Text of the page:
What the New Urban Agenda means for architects
By Tim Hawk, FAIA; Chere LeClair, AIA; and Derek Washam
May 17, 2017
How AIA’s Strategic Council is encouraging communities to embrace sustainable urbanization.
The United Nations convened its Conference on Housing and Sustainable Urban Development, referred to as UN Habitat III, in Quito, Ecuador in October of 2016. This is the third international Habitat conference, with each meeting occurring 20 years apart. The conference was attended by 30,000 representatives from 167 countries, and AIA sent a delegation that included 2016 AIA President Russell A. Davidson, FAIA, along with staff and members.
The outcome of the Quito conference is a document titled the New Urban Agenda. The agenda is focused towards renewing the global commitment to sustainable urbanization, building on the initiatives adopted at Habitat II held in Istanbul, Turkey in 1996. When Habitat I convened in 1976, the percentage of the world’s population living in cities was 37.9; it was 45.1 percent at the convening of Habitat II in 1996; and this past year in Quito, it was 54.5 percent.
By 2050, that number is projected to increase to 75 percent. It is estimated that two billion people will require housing by 2030 alone. These numbers demonstrate the massive migration of people to cities across the globe, driven by matters such as employment opportunities, war, political strife, and climatic changes. Ultimately, the impacts on urban and rural environments will be monumental.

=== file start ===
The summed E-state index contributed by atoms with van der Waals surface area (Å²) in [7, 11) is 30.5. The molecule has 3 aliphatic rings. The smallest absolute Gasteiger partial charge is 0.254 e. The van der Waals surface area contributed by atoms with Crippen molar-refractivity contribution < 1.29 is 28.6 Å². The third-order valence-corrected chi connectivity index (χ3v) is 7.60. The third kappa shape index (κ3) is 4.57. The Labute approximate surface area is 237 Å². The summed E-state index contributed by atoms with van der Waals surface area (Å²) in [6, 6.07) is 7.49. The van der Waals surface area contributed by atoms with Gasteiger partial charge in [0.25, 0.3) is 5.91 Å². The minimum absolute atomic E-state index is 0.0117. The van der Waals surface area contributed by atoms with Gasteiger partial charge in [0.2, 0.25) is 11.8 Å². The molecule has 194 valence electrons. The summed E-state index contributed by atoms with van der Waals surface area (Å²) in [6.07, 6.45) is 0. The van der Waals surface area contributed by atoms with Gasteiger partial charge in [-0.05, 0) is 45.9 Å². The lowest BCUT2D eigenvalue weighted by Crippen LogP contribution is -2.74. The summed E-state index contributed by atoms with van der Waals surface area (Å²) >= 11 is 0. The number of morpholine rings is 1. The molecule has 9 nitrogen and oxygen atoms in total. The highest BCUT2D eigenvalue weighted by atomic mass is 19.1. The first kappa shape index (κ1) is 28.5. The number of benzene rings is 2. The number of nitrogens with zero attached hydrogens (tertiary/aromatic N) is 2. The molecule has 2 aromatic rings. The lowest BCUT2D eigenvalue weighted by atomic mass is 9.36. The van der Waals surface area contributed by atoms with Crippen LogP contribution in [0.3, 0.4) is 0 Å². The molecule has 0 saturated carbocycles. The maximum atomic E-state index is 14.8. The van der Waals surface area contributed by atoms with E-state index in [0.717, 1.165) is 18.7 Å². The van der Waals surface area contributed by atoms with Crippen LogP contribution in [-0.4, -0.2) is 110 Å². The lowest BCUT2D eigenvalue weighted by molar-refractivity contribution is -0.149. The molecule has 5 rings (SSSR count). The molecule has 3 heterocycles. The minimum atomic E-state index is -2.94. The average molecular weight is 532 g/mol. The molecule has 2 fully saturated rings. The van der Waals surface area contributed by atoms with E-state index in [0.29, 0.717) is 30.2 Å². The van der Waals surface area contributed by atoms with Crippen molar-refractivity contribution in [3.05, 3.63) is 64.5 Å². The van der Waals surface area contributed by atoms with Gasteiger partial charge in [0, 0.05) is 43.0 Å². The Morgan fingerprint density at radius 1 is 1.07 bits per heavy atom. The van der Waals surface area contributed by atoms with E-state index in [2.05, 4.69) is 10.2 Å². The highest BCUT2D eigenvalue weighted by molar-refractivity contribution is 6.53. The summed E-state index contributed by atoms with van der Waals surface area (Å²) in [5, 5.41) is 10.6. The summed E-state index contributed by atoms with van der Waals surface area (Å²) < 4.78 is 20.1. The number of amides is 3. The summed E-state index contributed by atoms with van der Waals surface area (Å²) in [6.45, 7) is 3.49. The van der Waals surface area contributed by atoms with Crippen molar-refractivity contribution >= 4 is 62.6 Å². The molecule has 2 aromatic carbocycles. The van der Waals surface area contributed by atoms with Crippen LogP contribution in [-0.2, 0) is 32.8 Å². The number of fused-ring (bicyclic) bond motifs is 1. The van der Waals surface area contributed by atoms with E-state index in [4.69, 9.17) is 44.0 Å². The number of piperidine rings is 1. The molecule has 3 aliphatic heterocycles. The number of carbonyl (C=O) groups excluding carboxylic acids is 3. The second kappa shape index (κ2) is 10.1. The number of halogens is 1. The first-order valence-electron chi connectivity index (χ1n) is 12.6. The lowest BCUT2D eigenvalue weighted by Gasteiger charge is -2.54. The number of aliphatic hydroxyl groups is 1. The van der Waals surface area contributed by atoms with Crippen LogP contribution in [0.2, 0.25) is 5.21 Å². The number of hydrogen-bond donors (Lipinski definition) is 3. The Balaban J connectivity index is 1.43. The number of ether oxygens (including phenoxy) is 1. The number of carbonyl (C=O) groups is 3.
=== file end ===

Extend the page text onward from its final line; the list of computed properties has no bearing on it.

The New Urban Agenda is not a checklist but a modifiable guide that can be tailored to the specific needs and issues unique to any community. It is wholly scalar and simultaneously applicable to megacities, peri-urban, and rural communities.
It serves to assist local and regional governments in addressing challenges such as creating sustainable development designed with sensitivity to urban ecology and resiliency, with a keen eye towards optimizing infrastructure and transportation.
It also speaks to the inclusiveness of underrepresented populations in the process of urban development, addressing their “rights to the city” and aligning with issues of housing tenure, health, women’s and children’s rights, diversity, access to services, urban space and cultural amenities, to name but a few. In addition to being inclusive of the spectrum of the populace that will be inhabiting these places, the planning process must also represent diverse constituencies, including economists, financiers, planners, governmental organizations, and architects.
The New Urban Agenda, simply stated, is a call to action for all architects.